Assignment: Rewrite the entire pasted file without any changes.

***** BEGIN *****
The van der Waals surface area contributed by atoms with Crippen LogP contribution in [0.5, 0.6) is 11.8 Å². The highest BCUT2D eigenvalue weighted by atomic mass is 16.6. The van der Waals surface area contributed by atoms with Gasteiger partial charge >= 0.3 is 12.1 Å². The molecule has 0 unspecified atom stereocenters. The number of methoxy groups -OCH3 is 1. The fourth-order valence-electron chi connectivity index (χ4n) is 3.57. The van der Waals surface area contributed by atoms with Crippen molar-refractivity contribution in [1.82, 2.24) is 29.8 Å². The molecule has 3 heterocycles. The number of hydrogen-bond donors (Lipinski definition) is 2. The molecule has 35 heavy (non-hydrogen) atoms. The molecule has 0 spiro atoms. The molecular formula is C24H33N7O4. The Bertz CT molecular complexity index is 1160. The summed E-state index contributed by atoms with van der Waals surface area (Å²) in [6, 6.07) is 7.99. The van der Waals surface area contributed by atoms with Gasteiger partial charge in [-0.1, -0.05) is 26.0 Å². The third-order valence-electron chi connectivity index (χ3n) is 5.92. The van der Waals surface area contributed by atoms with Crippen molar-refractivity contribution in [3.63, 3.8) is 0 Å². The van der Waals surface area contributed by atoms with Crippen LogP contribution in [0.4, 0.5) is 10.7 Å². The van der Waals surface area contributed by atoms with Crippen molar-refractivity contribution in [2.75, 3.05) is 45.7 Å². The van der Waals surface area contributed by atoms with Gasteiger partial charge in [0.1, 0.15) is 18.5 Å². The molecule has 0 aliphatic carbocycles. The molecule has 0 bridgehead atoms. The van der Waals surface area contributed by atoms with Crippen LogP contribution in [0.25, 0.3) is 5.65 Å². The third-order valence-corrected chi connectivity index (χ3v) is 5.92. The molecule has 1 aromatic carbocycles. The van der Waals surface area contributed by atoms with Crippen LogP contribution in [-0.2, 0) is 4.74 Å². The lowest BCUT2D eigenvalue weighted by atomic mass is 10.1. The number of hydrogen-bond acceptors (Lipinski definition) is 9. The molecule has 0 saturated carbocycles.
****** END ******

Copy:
The van der Waals surface area contributed by atoms with Crippen LogP contribution in [0.5, 0.6) is 11.8 Å². The highest BCUT2D eigenvalue weighted by atomic mass is 16.6. The van der Waals surface area contributed by atoms with Gasteiger partial charge >= 0.3 is 12.1 Å². The molecule has 0 unspecified atom stereocenters. The number of methoxy groups -OCH3 is 1. The fourth-order valence-electron chi connectivity index (χ4n) is 3.57. The van der Waals surface area contributed by atoms with Crippen molar-refractivity contribution in [1.82, 2.24) is 29.8 Å². The molecule has 3 heterocycles. The number of hydrogen-bond donors (Lipinski definition) is 2. The molecule has 35 heavy (non-hydrogen) atoms. The molecule has 0 spiro atoms. The molecular formula is C24H33N7O4. The Bertz CT molecular complexity index is 1160. The summed E-state index contributed by atoms with van der Waals surface area (Å²) in [6, 6.07) is 7.99. The van der Waals surface area contributed by atoms with Gasteiger partial charge in [-0.1, -0.05) is 26.0 Å². The third-order valence-electron chi connectivity index (χ3n) is 5.92. The van der Waals surface area contributed by atoms with Crippen molar-refractivity contribution in [3.63, 3.8) is 0 Å². The van der Waals surface area contributed by atoms with Crippen LogP contribution in [0.4, 0.5) is 10.7 Å². The van der Waals surface area contributed by atoms with Crippen molar-refractivity contribution in [2.75, 3.05) is 45.7 Å². The van der Waals surface area contributed by atoms with Gasteiger partial charge in [0.1, 0.15) is 18.5 Å². The molecule has 0 aliphatic carbocycles. The molecule has 0 bridgehead atoms. The van der Waals surface area contributed by atoms with Crippen LogP contribution in [0.25, 0.3) is 5.65 Å². The third-order valence-corrected chi connectivity index (χ3v) is 5.92. The molecule has 1 aromatic carbocycles. The van der Waals surface area contributed by atoms with Crippen LogP contribution in [-0.2, 0) is 4.74 Å². The lowest BCUT2D eigenvalue weighted by atomic mass is 10.1. The number of hydrogen-bond acceptors (Lipinski definition) is 9. The molecule has 0 saturated carbocycles.